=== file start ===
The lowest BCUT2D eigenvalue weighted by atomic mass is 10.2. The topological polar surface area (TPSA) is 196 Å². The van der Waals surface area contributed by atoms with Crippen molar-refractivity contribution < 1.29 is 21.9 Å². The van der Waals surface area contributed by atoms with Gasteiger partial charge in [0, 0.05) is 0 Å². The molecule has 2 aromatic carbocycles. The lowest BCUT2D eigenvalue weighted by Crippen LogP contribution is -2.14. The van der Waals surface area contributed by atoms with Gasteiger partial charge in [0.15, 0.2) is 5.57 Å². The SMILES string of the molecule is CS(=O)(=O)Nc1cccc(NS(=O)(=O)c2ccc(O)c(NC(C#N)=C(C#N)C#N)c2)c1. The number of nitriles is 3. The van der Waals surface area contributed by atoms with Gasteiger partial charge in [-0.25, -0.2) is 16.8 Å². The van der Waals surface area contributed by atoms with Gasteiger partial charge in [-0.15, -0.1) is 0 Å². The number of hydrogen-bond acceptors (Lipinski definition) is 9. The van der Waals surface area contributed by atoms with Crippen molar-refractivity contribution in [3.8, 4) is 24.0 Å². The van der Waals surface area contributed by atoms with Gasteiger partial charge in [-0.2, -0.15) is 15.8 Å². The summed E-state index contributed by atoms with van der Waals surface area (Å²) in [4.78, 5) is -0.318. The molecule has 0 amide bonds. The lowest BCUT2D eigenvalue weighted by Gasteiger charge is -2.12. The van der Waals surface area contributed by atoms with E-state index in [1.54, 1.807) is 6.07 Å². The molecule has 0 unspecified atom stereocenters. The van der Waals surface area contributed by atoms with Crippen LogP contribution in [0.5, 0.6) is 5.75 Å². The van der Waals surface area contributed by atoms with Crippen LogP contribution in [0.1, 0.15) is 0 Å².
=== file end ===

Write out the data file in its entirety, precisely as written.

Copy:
The lowest BCUT2D eigenvalue weighted by atomic mass is 10.2. The topological polar surface area (TPSA) is 196 Å². The van der Waals surface area contributed by atoms with Crippen molar-refractivity contribution < 1.29 is 21.9 Å². The van der Waals surface area contributed by atoms with Gasteiger partial charge in [0, 0.05) is 0 Å². The molecule has 2 aromatic carbocycles. The lowest BCUT2D eigenvalue weighted by Crippen LogP contribution is -2.14. The van der Waals surface area contributed by atoms with Gasteiger partial charge in [0.15, 0.2) is 5.57 Å². The SMILES string of the molecule is CS(=O)(=O)Nc1cccc(NS(=O)(=O)c2ccc(O)c(NC(C#N)=C(C#N)C#N)c2)c1. The number of nitriles is 3. The van der Waals surface area contributed by atoms with Gasteiger partial charge in [-0.25, -0.2) is 16.8 Å². The van der Waals surface area contributed by atoms with Gasteiger partial charge in [-0.15, -0.1) is 0 Å². The number of hydrogen-bond acceptors (Lipinski definition) is 9. The van der Waals surface area contributed by atoms with Crippen molar-refractivity contribution in [3.8, 4) is 24.0 Å². The van der Waals surface area contributed by atoms with Gasteiger partial charge in [-0.2, -0.15) is 15.8 Å². The summed E-state index contributed by atoms with van der Waals surface area (Å²) in [4.78, 5) is -0.318. The molecule has 0 amide bonds. The lowest BCUT2D eigenvalue weighted by Gasteiger charge is -2.12. The van der Waals surface area contributed by atoms with E-state index in [1.54, 1.807) is 6.07 Å². The molecule has 0 unspecified atom stereocenters. The van der Waals surface area contributed by atoms with Crippen LogP contribution in [0.5, 0.6) is 5.75 Å². The van der Waals surface area contributed by atoms with Crippen LogP contribution in [0.1, 0.15) is 0 Å².